The coronation of new champions Emma Raducanu and Daniil Medvedev left tennis fans salivating at the prospect of what is to come as the curtain dropped on Grand...Sep 13 2021
LONDON, Sept 16 (Reuters) - Britain is to begin replacing or scrapping European Union regulations that were copied into British law before the country's exit from the bloc, Brexit minister David Frost said on Thursday.
To avoid uncertainty and confusion as Britain untangled itself from the EU after 40 years, the government automatically carried thousands of EU laws and regulations into British law so that they would still apply after Brexit.
"We now have the opportunity to do things differently," Frost said in a statement.
Earlier he told parliament's upper chamber, the House of Lords: "I want to be clear, our intention is eventually to amend, to replace or to repeal all that retained EU law that is not right for the UK."
Frost cited data rights, rules on genetically modified organisms, clinical trials and port services as examples of areas where the government planned to move away from EU regulations.
The government also said it planned to replace...
WASHINGTON, Sept 16 (Reuters) - Federal Reserve Chair Jerome Powell has ordered a sweeping review of the ethics rules governing financial holdings and dealings by senior officials at the U.S. central bank, a Fed spokesperson said on Thursday.
Powell ordered the review late last week, the spokesperson said in an emailed statement, following recent reports that two of the Fed system's 12 regional reserve bank presidents had been active investors during 2020, a notably volatile year for asset prices as the country battled the COVID-19 pandemic.Those revelations, originally reported by the Wall Street Journal, prompted senior U.S. lawmakers - including Senator Elizabeth Warren of Massachusetts - to demand more stringent restrictions on such activities. read more
"Because the trust of the American people is essential for the Federal Reserve to effectively carry out our important mission, Chair Powell late last week directed Board staff to take a fresh and comprehensive...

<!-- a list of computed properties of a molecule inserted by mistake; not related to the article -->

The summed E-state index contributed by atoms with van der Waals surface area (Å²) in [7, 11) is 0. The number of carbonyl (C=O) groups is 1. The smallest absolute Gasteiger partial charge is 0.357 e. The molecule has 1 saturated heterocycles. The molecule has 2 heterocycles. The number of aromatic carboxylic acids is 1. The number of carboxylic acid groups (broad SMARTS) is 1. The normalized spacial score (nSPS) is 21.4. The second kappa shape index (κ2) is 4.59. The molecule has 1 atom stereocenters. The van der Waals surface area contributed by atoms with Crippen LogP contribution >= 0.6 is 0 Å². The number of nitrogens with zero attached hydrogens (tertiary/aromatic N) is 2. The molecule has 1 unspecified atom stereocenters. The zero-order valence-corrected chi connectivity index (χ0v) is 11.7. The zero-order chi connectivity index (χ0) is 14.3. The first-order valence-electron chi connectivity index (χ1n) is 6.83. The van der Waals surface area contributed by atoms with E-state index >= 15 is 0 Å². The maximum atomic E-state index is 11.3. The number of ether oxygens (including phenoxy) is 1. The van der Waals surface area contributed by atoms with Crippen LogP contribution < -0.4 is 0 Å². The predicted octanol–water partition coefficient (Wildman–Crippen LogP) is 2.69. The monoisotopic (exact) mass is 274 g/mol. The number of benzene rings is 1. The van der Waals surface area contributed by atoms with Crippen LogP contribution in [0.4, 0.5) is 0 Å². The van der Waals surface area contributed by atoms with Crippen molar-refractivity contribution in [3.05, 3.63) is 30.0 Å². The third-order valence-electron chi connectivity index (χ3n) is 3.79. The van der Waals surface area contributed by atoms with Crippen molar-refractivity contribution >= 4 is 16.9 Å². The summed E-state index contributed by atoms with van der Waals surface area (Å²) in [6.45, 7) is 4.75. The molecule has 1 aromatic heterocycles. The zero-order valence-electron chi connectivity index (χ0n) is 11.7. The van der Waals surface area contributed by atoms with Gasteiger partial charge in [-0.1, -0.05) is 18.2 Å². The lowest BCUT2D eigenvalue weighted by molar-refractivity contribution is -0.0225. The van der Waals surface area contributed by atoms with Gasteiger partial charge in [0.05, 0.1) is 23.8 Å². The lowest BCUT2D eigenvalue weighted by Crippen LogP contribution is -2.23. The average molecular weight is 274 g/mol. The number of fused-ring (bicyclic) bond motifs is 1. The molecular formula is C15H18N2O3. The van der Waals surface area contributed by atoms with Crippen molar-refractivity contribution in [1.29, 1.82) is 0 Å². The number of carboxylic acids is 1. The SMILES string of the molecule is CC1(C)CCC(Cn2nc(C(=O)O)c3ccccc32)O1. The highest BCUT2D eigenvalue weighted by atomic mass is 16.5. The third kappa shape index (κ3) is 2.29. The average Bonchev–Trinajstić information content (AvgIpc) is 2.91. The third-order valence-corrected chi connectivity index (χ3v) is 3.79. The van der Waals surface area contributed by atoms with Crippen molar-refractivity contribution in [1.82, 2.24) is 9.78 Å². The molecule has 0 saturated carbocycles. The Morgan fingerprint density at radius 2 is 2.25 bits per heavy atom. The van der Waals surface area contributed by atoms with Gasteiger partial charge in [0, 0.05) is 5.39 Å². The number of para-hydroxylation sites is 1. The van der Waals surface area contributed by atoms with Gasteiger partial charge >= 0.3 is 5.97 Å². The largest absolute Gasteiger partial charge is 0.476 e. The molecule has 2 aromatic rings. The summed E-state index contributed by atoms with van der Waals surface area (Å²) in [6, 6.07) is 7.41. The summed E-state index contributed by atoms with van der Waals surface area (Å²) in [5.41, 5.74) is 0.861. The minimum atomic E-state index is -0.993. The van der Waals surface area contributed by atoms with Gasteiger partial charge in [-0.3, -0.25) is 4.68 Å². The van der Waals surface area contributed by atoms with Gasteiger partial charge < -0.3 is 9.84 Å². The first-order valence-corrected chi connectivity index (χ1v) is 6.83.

SHENZHEN, China, Sept 16 (Reuters) - Wu Lei says his small construction company in central China has accepted commercial paper from property developer Evergrande (3333.HK) as payment for two years but with that paper's value now in doubt, his firm is on the verge of collapse.
China Evergrande Group, saddled with more than $300 billion in total liabilities equivalent to 2% of China's GDP, is in the throes of a liquidity crisis that has it scrambling to raise funds to pay its many lenders and suppliers.
Wu, 35, was one of around a hundred protesters who descended on the headquarters of the country's No. 2 real estate developer in Shenzhen this week desperately seeking assurances of payment.
"We were working for Evergrande, so our suppliers trusted us with the materials without us paying upfront. Now they're suing me, courts have frozen my property and I've sold my car. And I still have employees who need to be paid," he said.
The plight of Wu and many...
MOSCOW, Sept 16 (Reuters) - Low wages and rising prices are crucial issues for Russians at parliamentary elections this week, but maintaining financial stability matters more to the Kremlin than driving growth, economists say, with inflation a lingering concern.
The Sept. 17-19 election, the last major vote before a presidential poll in 2024, comes as Russia is recovering from its worst economic downturn in more than a decade, the result of the COVID-19 pandemic and low prices for oil, its major export.
With vaccinations underway and commodity prices recovering this year, the economy is growing faster than previously expected, expanding 10.3% year-on-year in the second quarter.
Inflation has remained stubbornly high despite five interest rate hikes this year, reaching an annual 6.84% in mid-September.
The central bank's most recent key rate increase, by 25 basis points to 6.75%, was last week.
Higher prices are a major concern for voters: Oxford...
WASHINGTON/CANBERRA, Sept 16 (Reuters) - China on Thursday denounced a new Indo-Pacific security alliance between the United States, Britain and Australia, saying such partnerships should not target third countries and warning of an intensified arms race in the region.
Under the arrangement, dubbed AUKUS, the United States and Britain will provide Australia with the technology and capability to deploy nuclear-powered submarines.
France, which loses its own submarine deal with Australia, called the plans brutal and unpredictable.
The United States and its allies are looking for ways to push back against China's growing power and influence, particularly its military buildup, pressure on Taiwan and deployments in the contested South China Sea.